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In Conversation with

Gilles Besse

Jean-René Germanier is regarded by many as one of Switzerland’s top wine producers.

Founded in 1886, making it one of the oldest Swiss wineries, this family owned company is now headed by 3rd generation Jean-René and his nephew Gilles Besse. The boutique winery produces unique, award-winning wines such as Cayas, Mitis and Champmarais Cornalin, which are enjoyed at the best tables in Europe.

Available now in the UK in our shop.


Tell us about the vineyard?

I work with my uncle Jean-René as the manager. I used to be the winemaker and still have a key influence in the winemaking.

We produce 700,000 bottles a year. We cultivate 35 hectares of vineyards and buy grapes from various small wine producers around the area.

Today we produce 10 different varietals and 25 different styles of wines, from dry white wine, red wines aged in oak for two years, a late harvest aged in oak and a fizzy (yes fizzy) and I will be producing our first sparkling wine this year.


Why not try a Gilles Besse Cave Jean-René Germanier wine?

As Alpine Wines have no minimum orders, you can order any number of bottles, even if it is just the one

Why not try a Gilles Besse Cave Jean-René Germanier wine?

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Amigne de Vétroz Grand Cru (1 Bee, dry), Cave Jean-René Germanier Ref: 4113042

A complex example of Amigne which unites power with velvety softness. Pale yellow wine with crystalline brilliance and an intense nose of ripe fruit and lime flower (linden). Lively and full-bodied on the palate with a harmonious finish. Dry and unique.

As Alpine Wines have no minimum orders, you can order a single bottle in our online shop.

Pinot Noir Balavaud Grand Cru

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Cayas, Syrah Barrique

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Mitis Amigne de Vétroz

A stunning sweet. 2011.

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Giles Besse

What do you love about the vineyard and surrounding countryside?

When I look out of my window I see vineyards sloping down the valley. It’s a special area geographically, a big valley from east to west and all the vineyards are on the north side facing south. There are small winding stone walls, very traditional. It’s beautiful but hard work to manage as it’s so slopy. It takes water very quickly and also means the vines have to suck very hard to get nutrition. We say the vines have to suffer to make good wine. Some of our vines are 50 years old. We renewed a few between the late 90's to 2005.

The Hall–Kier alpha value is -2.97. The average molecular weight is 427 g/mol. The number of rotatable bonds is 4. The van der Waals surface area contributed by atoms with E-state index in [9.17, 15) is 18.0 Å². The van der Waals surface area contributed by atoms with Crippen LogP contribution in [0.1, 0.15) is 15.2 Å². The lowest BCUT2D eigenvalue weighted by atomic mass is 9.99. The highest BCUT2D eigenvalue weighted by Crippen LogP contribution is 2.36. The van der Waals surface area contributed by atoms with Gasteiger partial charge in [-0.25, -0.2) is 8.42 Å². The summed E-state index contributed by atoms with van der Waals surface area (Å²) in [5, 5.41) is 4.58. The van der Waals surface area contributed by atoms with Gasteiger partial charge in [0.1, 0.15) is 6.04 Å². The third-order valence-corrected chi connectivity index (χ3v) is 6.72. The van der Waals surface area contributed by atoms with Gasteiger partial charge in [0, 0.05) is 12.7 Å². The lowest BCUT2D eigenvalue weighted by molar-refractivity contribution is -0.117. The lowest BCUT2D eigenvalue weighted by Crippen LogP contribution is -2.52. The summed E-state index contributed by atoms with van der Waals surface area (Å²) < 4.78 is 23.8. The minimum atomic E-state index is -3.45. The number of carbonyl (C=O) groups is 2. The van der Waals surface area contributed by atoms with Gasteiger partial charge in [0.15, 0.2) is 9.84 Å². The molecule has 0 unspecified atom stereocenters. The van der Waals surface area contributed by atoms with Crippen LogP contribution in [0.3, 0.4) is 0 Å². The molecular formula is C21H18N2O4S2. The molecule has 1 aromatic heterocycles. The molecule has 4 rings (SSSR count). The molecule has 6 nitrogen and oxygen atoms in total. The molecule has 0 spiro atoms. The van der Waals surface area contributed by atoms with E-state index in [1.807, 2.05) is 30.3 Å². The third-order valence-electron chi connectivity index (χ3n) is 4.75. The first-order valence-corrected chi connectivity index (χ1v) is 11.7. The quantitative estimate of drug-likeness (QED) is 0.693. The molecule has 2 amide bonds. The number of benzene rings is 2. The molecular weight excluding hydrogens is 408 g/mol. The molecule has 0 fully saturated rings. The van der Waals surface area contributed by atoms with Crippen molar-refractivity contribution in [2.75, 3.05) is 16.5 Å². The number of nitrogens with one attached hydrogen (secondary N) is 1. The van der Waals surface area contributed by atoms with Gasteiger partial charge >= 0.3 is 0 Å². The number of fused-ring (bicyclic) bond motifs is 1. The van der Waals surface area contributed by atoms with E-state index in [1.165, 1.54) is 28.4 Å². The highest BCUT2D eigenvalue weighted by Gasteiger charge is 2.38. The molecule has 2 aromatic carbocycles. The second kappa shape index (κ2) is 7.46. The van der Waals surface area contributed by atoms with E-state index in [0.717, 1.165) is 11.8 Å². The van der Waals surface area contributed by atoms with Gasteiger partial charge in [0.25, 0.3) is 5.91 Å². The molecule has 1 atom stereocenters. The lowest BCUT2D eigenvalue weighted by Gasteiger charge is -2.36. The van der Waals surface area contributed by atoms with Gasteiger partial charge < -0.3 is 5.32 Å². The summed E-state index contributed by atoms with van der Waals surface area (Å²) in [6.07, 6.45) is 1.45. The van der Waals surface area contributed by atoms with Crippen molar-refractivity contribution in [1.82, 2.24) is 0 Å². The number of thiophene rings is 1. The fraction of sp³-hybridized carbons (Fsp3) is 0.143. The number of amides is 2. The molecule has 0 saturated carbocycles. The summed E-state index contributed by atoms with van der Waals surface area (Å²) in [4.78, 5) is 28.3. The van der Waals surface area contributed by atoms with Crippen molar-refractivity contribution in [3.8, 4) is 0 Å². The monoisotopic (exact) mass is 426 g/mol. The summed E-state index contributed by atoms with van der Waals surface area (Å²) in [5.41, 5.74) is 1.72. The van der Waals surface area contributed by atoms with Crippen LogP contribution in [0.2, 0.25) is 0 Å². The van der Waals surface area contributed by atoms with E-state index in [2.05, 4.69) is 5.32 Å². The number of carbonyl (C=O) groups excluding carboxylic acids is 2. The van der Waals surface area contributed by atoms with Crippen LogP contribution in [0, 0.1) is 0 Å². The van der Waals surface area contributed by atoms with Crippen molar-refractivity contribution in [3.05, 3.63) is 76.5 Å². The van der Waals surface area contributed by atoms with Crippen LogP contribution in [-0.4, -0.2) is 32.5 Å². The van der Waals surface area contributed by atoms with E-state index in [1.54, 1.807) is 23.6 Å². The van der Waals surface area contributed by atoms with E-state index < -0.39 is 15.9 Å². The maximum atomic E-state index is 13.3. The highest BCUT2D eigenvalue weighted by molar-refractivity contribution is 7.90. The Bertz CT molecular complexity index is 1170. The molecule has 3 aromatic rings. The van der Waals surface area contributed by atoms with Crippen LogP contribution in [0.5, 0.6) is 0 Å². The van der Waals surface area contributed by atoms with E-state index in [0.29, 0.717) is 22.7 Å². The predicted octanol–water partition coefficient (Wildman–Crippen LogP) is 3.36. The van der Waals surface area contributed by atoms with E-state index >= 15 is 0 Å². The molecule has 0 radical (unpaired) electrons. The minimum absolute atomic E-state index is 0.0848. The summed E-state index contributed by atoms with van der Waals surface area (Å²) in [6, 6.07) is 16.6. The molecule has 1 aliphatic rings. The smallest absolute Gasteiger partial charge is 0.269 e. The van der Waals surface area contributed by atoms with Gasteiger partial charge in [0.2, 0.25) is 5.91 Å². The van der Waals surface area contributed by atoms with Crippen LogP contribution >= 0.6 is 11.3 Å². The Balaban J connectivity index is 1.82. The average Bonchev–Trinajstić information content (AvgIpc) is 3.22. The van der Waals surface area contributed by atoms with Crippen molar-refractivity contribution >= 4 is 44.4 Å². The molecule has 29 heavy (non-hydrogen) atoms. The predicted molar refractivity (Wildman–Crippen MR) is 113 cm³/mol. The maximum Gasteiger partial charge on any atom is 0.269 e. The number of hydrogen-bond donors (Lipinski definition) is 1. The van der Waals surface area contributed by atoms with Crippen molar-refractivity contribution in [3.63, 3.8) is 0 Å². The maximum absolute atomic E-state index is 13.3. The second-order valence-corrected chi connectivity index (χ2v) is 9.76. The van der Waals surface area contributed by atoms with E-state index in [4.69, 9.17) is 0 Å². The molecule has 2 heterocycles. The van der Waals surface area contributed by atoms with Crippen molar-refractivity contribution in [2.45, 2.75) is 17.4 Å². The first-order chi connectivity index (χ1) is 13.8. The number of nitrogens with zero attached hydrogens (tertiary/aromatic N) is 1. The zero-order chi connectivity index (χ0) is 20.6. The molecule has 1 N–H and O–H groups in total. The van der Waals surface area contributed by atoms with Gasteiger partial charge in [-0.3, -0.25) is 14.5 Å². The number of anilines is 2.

Did you always want to work in wine?

No! The wine business was always on my mother’s side. My first love was music. When I was 15 I went to Geneva to try and break into the Jazz world. I played the saxophone, but after 10 years of sex, drugs and rock and roll, I went back to the family company, as I thought I would secure myself a better future.

 

Do other members of the family work in the vineyard?

It is mainly my uncle and I but my niece loves to boss visitors around in our tasting room. We receive visitors from all over the world, especially in the winter when it is not good to ski and they are looking for something else to do. What could be better than coming to taste wine?

 

What is your philosophy on wine?

The wine must be elegant and consistent and be unique to Switzerland. We do not produce cool climate wines or full bodies. We also want people to drink the wines, not just to impress, but to really enjoy.

 

We hear you are a sommelier on TV?

Yes, I am the sommelier for the Al Dente TV show. It is a food and drink quiz that goes live on Saturday morning/evening on Swiss Television from September to December. We have two chefs who create three course meals and I present the wines to the menu.

It is a very popular show!

 

In what other ways do you promote Swiss wines?

I am also the president of Swiss Wines promotion. We receive money from different wine regions and the state and try to tell the world how good are wines are. How good they have been for the last 2,000 years.

 

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